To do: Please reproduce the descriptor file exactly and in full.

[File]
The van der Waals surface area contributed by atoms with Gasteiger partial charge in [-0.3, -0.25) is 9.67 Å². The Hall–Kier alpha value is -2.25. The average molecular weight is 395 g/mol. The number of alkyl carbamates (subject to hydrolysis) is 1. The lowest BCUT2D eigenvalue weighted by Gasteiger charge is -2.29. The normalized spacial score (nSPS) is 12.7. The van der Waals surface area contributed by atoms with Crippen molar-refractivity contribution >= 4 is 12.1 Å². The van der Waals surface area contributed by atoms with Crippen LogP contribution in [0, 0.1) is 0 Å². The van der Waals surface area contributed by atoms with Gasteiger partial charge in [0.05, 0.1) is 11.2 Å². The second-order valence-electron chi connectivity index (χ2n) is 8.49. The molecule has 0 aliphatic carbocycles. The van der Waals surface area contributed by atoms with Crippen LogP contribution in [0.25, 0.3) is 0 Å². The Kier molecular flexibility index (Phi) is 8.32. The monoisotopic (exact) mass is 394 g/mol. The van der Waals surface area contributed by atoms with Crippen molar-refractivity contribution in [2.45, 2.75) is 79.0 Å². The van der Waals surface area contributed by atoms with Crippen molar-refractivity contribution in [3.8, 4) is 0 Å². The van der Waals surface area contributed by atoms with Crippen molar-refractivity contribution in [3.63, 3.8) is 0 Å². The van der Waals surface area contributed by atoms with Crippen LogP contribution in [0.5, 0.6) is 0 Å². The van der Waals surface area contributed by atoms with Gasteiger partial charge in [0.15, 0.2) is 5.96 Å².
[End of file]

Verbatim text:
The van der Waals surface area contributed by atoms with Gasteiger partial charge in [-0.3, -0.25) is 9.67 Å². The Hall–Kier alpha value is -2.25. The average molecular weight is 395 g/mol. The number of alkyl carbamates (subject to hydrolysis) is 1. The lowest BCUT2D eigenvalue weighted by Gasteiger charge is -2.29. The normalized spacial score (nSPS) is 12.7. The van der Waals surface area contributed by atoms with Crippen molar-refractivity contribution >= 4 is 12.1 Å². The van der Waals surface area contributed by atoms with Crippen LogP contribution in [0, 0.1) is 0 Å². The van der Waals surface area contributed by atoms with Gasteiger partial charge in [0.05, 0.1) is 11.2 Å². The second-order valence-electron chi connectivity index (χ2n) is 8.49. The molecule has 0 aliphatic carbocycles. The van der Waals surface area contributed by atoms with Crippen LogP contribution in [0.25, 0.3) is 0 Å². The Kier molecular flexibility index (Phi) is 8.32. The monoisotopic (exact) mass is 394 g/mol. The van der Waals surface area contributed by atoms with Crippen molar-refractivity contribution in [2.45, 2.75) is 79.0 Å². The van der Waals surface area contributed by atoms with Crippen molar-refractivity contribution in [3.8, 4) is 0 Å². The van der Waals surface area contributed by atoms with Crippen molar-refractivity contribution in [3.63, 3.8) is 0 Å². The van der Waals surface area contributed by atoms with Crippen LogP contribution in [0.5, 0.6) is 0 Å². The van der Waals surface area contributed by atoms with Gasteiger partial charge in [0.15, 0.2) is 5.96 Å².